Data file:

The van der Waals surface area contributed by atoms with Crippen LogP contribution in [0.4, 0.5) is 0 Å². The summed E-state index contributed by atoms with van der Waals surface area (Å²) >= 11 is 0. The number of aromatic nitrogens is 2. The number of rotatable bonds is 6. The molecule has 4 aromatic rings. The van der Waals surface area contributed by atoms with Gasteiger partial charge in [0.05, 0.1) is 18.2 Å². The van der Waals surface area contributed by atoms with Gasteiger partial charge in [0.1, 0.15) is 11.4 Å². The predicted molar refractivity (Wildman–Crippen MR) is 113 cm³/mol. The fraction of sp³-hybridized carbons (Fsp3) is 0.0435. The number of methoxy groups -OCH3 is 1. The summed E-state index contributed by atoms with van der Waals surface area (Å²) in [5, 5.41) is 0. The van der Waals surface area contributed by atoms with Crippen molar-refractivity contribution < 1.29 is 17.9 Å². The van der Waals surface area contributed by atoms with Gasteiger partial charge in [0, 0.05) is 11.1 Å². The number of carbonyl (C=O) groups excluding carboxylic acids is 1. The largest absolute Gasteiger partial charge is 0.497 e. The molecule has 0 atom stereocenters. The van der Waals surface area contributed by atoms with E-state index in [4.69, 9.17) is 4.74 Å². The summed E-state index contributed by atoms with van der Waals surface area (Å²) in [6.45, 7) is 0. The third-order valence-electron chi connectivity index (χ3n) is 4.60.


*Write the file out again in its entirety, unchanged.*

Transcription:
The van der Waals surface area contributed by atoms with Crippen LogP contribution in [0.4, 0.5) is 0 Å². The summed E-state index contributed by atoms with van der Waals surface area (Å²) >= 11 is 0. The number of aromatic nitrogens is 2. The number of rotatable bonds is 6. The molecule has 4 aromatic rings. The van der Waals surface area contributed by atoms with Gasteiger partial charge in [0.05, 0.1) is 18.2 Å². The van der Waals surface area contributed by atoms with Gasteiger partial charge in [0.1, 0.15) is 11.4 Å². The predicted molar refractivity (Wildman–Crippen MR) is 113 cm³/mol. The fraction of sp³-hybridized carbons (Fsp3) is 0.0435. The number of methoxy groups -OCH3 is 1. The summed E-state index contributed by atoms with van der Waals surface area (Å²) in [5, 5.41) is 0. The van der Waals surface area contributed by atoms with Crippen molar-refractivity contribution < 1.29 is 17.9 Å². The van der Waals surface area contributed by atoms with Gasteiger partial charge in [0, 0.05) is 11.1 Å². The number of carbonyl (C=O) groups excluding carboxylic acids is 1. The largest absolute Gasteiger partial charge is 0.497 e. The molecule has 0 atom stereocenters. The van der Waals surface area contributed by atoms with E-state index in [4.69, 9.17) is 4.74 Å². The summed E-state index contributed by atoms with van der Waals surface area (Å²) in [6.45, 7) is 0. The third-order valence-electron chi connectivity index (χ3n) is 4.60.